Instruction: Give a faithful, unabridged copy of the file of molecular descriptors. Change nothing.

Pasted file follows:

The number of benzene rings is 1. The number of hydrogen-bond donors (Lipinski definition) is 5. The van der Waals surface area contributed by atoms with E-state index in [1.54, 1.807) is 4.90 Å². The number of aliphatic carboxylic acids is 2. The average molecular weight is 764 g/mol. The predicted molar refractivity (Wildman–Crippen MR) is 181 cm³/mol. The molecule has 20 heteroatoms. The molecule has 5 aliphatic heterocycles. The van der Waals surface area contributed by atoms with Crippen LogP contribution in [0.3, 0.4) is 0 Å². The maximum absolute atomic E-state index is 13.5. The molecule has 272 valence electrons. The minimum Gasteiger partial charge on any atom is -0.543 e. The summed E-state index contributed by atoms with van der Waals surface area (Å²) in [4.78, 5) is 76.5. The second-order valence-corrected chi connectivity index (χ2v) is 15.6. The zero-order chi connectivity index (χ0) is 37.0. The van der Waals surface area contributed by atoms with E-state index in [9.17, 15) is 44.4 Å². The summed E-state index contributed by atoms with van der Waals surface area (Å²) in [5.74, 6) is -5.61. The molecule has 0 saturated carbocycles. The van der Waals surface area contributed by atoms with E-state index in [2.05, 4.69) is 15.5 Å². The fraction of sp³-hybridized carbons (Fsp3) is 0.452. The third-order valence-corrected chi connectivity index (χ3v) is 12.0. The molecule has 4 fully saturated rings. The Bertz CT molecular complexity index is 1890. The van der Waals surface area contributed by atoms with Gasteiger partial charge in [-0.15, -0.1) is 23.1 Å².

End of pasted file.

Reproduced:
The number of benzene rings is 1. The number of hydrogen-bond donors (Lipinski definition) is 5. The van der Waals surface area contributed by atoms with E-state index in [1.54, 1.807) is 4.90 Å². The number of aliphatic carboxylic acids is 2. The average molecular weight is 764 g/mol. The predicted molar refractivity (Wildman–Crippen MR) is 181 cm³/mol. The molecule has 20 heteroatoms. The molecule has 5 aliphatic heterocycles. The van der Waals surface area contributed by atoms with Crippen LogP contribution in [0.3, 0.4) is 0 Å². The maximum absolute atomic E-state index is 13.5. The molecule has 272 valence electrons. The minimum Gasteiger partial charge on any atom is -0.543 e. The summed E-state index contributed by atoms with van der Waals surface area (Å²) in [4.78, 5) is 76.5. The second-order valence-corrected chi connectivity index (χ2v) is 15.6. The zero-order chi connectivity index (χ0) is 37.0. The van der Waals surface area contributed by atoms with E-state index in [9.17, 15) is 44.4 Å². The summed E-state index contributed by atoms with van der Waals surface area (Å²) in [5.74, 6) is -5.61. The molecule has 0 saturated carbocycles. The van der Waals surface area contributed by atoms with E-state index in [2.05, 4.69) is 15.5 Å². The fraction of sp³-hybridized carbons (Fsp3) is 0.452. The third-order valence-corrected chi connectivity index (χ3v) is 12.0. The molecule has 4 fully saturated rings. The Bertz CT molecular complexity index is 1890. The van der Waals surface area contributed by atoms with Gasteiger partial charge in [-0.15, -0.1) is 23.1 Å².